US men's soccer team coach isn't worried about the temporary grass for Sunday's friendly

Such installations have been done before, he says
Posted at 5:00 AM, Jun 07, 2019
and last updated 2019-06-07 05:00:05-04

CINCINNATI — U.S. men’s national soccer team head coach Gregg Berhalter is confident in the quality of playing surface that is being provided his squad this week for a friendly in Cincinnati -- even if players initially had concerns.

The USMNT will host Venezuela in a Gold Cup tune-up Sunday at Nippert Stadium, and a temporary grass surface has been installed over-top the artificial turf to provide a pitch more similar to what players prefer.

The decision to hold the game in Cincinnati, where there currently is no facility with natural grass, drew fire from the U.S. National Soccer Team Players Association back in April because of worries over the safety of a temporary grass pitch.

Berhalter said he understood the reasons for the complaints but didn’t necessarily share those concerns.

“U.S. Soccer’s done installations before, including some very successful ones in 2016 Copa America,” Berhalter said in a recent conference call with Cincinnati-area media members. “I think the opportunity to bring the national team to a great soccer market like Cincinnati is important. We’re excited that there’s already (more than) 19,000 tickets sold, and we’re looking forward to a great atmosphere."

U.S. Soccer hired contractors to install the temporary grass; the process began Sunday and was completed Tuesday. The team was scheduled to arrive in Cincinnati on Thursday, following a game against Jamaica on Wednesday in Washington, D.C., and the Americans will train on the new surface Friday and Saturday.

According to a U.S. Soccer representative, the grass came from a turf farm called Carolina Green, located southeast of Charlotte, North Carolina. The sod is specially grown for immediate athletic use and is considered thicker and sturdier than most others.

U.S. Soccer also arranged for a local landscaping company to tend to the field daily, mowing and watering as necessary, while it is in place, just like any other grass playing surface.

Berhalter said he had not heard any complaints from players directly, but he wasn’t surprised the players association brought up concerns.

"One of the concerns of players, and when I was a player, it was the same thing -- you want to play on good surfaces,” Berhalter said. “I think that’s clear. The better the surface is, the faster the ball rolls. I think, the more predictability you have with the roll of the ball. So, that will always be an issue, and I think that, again, it’s looking at can we get this field up to a standard that is acceptable, and we believe we can. I haven't spoken to players specifically about it, but I think they have every right to be concerned about a good playing surface. I think that's normal."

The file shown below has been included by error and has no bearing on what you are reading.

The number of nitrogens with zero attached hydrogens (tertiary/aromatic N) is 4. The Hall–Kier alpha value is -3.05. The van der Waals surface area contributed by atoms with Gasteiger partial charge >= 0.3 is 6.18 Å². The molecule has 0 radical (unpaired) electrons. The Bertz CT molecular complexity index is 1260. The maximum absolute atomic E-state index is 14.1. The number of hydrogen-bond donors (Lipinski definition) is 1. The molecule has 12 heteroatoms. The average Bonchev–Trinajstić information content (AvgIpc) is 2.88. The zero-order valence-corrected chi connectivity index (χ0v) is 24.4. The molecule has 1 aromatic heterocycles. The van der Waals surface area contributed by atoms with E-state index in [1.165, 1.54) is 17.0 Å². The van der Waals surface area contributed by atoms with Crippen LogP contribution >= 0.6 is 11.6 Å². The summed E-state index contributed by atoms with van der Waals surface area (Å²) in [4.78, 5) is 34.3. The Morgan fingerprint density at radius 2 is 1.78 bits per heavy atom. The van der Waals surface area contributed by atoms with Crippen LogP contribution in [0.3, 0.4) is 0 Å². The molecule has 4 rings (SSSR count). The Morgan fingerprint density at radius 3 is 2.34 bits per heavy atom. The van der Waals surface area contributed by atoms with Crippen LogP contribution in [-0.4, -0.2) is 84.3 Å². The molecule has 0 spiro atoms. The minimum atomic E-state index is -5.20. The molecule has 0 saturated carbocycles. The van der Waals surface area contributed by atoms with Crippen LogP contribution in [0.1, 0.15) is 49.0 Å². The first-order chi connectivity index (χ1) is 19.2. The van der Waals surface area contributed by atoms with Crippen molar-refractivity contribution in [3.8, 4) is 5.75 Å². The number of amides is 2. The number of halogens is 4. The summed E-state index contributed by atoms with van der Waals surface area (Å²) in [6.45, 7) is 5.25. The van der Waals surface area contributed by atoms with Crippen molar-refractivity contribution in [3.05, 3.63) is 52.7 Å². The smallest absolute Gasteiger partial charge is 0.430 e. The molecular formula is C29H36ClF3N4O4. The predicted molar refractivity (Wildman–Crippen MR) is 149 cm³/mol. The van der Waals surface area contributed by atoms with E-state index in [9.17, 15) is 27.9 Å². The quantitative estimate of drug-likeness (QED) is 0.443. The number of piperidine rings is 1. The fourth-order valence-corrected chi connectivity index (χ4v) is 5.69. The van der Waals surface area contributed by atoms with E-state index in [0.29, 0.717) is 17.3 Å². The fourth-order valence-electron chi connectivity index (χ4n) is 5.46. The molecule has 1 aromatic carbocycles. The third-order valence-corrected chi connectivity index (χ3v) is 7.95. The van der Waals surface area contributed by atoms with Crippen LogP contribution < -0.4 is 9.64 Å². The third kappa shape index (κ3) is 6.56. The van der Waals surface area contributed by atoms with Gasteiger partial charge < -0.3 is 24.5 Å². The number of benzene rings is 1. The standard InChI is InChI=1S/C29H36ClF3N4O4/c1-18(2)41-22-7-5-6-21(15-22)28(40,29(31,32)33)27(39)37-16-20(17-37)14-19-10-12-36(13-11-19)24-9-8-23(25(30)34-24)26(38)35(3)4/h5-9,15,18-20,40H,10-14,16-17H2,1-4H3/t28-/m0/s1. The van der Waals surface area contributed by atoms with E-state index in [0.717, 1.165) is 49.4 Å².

FC Cincinnati midfielder Victor Ulloa has never played on a temporary pitch like the one installed this week at Nippert, but he also understood why players might be concerned.

“Any time you put something temporary, there's also a worry of concern for the stability -- is it getting with the ground?” Ulloa said. “It has nothing to root against, so it might be soft and easy to lift off the ground, so I think those are some of the concerns.”

Despite any safety concerns, Ulloa believes it’s a better option for the national team than the turf. In fact, he was hoping FCC would get a chance to utilize the surface as well, but the temporary grass will be removed before the Orange and Blue play Louisville City SC in the U.S. Open Cup on Wednesday.

According to U.S. Soccer, the removal process will begin as soon as the game ends Sunday and should be complete by late afternoon or early evening Monday.

“I've never gotten to play on a temporary pitch like that, but I know a lot of guys prefer to play on natural grass than turf,” Ulloa said. “It's a little bit different. The ball bounces different, and especially with the heat of Cincinnati and how hot it might be, I think the national team is going to enjoy playing on natural grass.”

The final 23-man roster for the CONCACAF Gold Cup will be announced Thursday, so Sunday’s game is the last look at what the Americans will have to offer during the tournament.

FC Cincinnati defender Greg Garza originally made the 40-man provisional roster, but could not participate in training camp, which began May 27, because of a calf injury and was removed.

This will be the second time Berhalter has managed a game at Nippert Stadium, and although his first experience didn’t end well, he looks forward to a return. He was the head coach of the Columbus Crew in 2017 when FC Cincinnati beat the Crew in the U.S. Open Cup en route to its magical run to the semifinals.

“Well, I’m still angry we lost,” Berhalter said with a laugh. “… But it was one of the better atmospheres I experienced while working in Major League Soccer. I’ve been watching other games as well, and there just is an amazing atmosphere.”

And a temporary grass surface won’t change that.